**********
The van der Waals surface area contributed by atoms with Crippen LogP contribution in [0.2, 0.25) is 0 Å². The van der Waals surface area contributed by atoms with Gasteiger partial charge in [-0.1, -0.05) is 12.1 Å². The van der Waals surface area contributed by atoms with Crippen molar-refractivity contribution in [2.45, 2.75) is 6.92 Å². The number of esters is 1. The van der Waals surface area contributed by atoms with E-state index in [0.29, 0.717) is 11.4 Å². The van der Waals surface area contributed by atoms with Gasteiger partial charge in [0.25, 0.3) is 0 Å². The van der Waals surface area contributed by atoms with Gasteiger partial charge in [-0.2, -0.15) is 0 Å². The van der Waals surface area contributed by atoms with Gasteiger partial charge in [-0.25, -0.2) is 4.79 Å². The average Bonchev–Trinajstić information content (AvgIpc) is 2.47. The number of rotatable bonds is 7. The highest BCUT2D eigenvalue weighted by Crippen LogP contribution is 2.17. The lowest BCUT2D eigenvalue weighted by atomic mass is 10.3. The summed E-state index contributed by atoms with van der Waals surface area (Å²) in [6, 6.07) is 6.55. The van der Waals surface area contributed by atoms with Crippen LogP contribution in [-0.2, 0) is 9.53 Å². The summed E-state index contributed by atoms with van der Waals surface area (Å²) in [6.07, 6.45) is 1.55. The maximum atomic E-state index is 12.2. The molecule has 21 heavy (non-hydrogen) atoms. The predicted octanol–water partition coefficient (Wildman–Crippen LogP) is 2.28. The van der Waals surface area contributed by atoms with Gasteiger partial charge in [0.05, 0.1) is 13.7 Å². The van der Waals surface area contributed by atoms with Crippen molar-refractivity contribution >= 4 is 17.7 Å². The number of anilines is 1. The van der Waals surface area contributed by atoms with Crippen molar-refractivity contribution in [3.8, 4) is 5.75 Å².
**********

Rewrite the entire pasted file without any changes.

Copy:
The van der Waals surface area contributed by atoms with Crippen LogP contribution in [0.2, 0.25) is 0 Å². The van der Waals surface area contributed by atoms with Gasteiger partial charge in [-0.1, -0.05) is 12.1 Å². The van der Waals surface area contributed by atoms with Crippen molar-refractivity contribution in [2.45, 2.75) is 6.92 Å². The number of esters is 1. The van der Waals surface area contributed by atoms with E-state index in [0.29, 0.717) is 11.4 Å². The van der Waals surface area contributed by atoms with Gasteiger partial charge in [0.25, 0.3) is 0 Å². The van der Waals surface area contributed by atoms with Gasteiger partial charge in [-0.2, -0.15) is 0 Å². The van der Waals surface area contributed by atoms with Gasteiger partial charge in [-0.25, -0.2) is 4.79 Å². The average Bonchev–Trinajstić information content (AvgIpc) is 2.47. The number of rotatable bonds is 7. The highest BCUT2D eigenvalue weighted by Crippen LogP contribution is 2.17. The lowest BCUT2D eigenvalue weighted by atomic mass is 10.3. The summed E-state index contributed by atoms with van der Waals surface area (Å²) in [6, 6.07) is 6.55. The van der Waals surface area contributed by atoms with Crippen LogP contribution in [-0.2, 0) is 9.53 Å². The summed E-state index contributed by atoms with van der Waals surface area (Å²) in [6.07, 6.45) is 1.55. The maximum atomic E-state index is 12.2. The molecule has 21 heavy (non-hydrogen) atoms. The predicted octanol–water partition coefficient (Wildman–Crippen LogP) is 2.28. The van der Waals surface area contributed by atoms with Gasteiger partial charge in [0.05, 0.1) is 13.7 Å². The van der Waals surface area contributed by atoms with Crippen molar-refractivity contribution >= 4 is 17.7 Å². The number of anilines is 1. The van der Waals surface area contributed by atoms with Crippen molar-refractivity contribution in [3.8, 4) is 5.75 Å².